Perhaps one of the most significant cases of externalities is the extensive use of the military draft. The taxpayer benefits by not paying the full cost of staffing the armed services. The costs which he escapes are the additional sums that would be needed to acquire men voluntarily for the services or those sums that would be offered as payment by draftees to taxpayers in order to be exempted. With either voluntary recruitment, the "buy-him-in" system, or with a "let-him-buy-his-way-out" system, the full cost of recruitment would be brought to bear on taxpayers. It has always seemed incredible to me that so many economists can recognize an externality when they see smoke but not when they see the draft. The familiar smoke example is one in which negotiation costs may be too high (because of the large number of interacting parties) to make it worthwhile to internalize all the effects of smoke. The draft is an externality caused by forbidding negotiation.
This is a quote from Harold Demsetz, "Toward a Theory of Property Rights," American Economic Review, Papers and Proceedings of the Seventy-ninth Annual Meeting of the American Economic Association. (May, 1967), pp. 347-359.
I highlight this for two reasons.
1. The less-important "inside-baseball" (actually "inside-academia") reason is that, although I read this article early in my time learning economics (actually, at around age 19) and it is, I believe, one of Demsetz's most referenced articles, this is the first time that I've noticed that it's in AER's Papers and Proceedings. Why is that significant? Because academic economists tend to put a much smaller weight on articles in Papers and Proceedings because such articles are not peer-reviewed. I'm not challenging that smaller weight in general. I'm simply pointing out that it's interesting that a classic in economics was not peer-reviewed in the narrow sense. My guess, though, is that Harold showed it before giving it, or before signing off on the final publication, to some pretty heavy-hitting peers at the University of Chicago.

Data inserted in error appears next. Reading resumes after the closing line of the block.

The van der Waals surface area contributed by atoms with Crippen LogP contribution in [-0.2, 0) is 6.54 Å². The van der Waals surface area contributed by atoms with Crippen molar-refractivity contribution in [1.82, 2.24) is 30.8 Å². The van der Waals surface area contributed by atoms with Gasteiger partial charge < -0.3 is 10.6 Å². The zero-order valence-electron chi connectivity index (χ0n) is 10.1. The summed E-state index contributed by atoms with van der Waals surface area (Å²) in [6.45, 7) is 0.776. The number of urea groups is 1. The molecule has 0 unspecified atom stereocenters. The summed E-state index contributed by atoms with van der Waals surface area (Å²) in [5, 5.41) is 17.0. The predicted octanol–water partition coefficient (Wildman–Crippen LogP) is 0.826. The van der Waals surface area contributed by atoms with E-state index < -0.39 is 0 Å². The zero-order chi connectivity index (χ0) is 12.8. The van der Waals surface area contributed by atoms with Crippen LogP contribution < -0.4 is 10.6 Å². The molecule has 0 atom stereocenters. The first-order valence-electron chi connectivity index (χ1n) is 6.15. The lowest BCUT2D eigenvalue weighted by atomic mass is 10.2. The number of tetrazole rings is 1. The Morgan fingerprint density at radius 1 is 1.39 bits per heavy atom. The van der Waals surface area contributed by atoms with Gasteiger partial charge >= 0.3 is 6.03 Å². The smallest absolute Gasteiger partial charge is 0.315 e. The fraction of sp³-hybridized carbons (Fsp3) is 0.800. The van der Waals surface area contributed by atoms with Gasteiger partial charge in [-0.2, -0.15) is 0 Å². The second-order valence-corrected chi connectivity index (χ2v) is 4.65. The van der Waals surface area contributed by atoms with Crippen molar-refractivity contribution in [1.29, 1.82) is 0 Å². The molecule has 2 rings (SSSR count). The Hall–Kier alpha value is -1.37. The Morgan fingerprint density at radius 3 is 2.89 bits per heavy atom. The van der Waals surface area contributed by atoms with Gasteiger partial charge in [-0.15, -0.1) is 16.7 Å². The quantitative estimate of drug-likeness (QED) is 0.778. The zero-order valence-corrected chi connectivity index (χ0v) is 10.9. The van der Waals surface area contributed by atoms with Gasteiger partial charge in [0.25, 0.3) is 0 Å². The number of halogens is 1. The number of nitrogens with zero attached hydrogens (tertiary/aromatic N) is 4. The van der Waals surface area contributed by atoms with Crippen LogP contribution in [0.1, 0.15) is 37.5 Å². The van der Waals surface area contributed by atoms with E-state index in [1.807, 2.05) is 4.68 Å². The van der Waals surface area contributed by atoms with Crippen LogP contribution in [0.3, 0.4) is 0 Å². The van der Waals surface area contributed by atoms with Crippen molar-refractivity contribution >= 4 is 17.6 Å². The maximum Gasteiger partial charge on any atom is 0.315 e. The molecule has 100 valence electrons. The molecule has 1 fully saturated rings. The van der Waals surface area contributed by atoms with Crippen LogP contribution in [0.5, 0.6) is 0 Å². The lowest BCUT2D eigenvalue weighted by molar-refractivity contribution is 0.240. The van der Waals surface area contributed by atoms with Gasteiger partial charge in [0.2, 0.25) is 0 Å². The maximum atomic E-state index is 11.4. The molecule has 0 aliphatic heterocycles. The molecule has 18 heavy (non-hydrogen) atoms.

2. The more-important reason for citing this paragraph is that it reminds us that there is nothing inherent in the concept of externalities that says that externalities occur only in the private sector. The biggest externalities, in fact, occur in the government sector. Think of Stalin, Hitler, and Mao. Or, even in less dramatic terms, think of the huge costs to the world due to Woodrow Wilson getting the United States into World War I.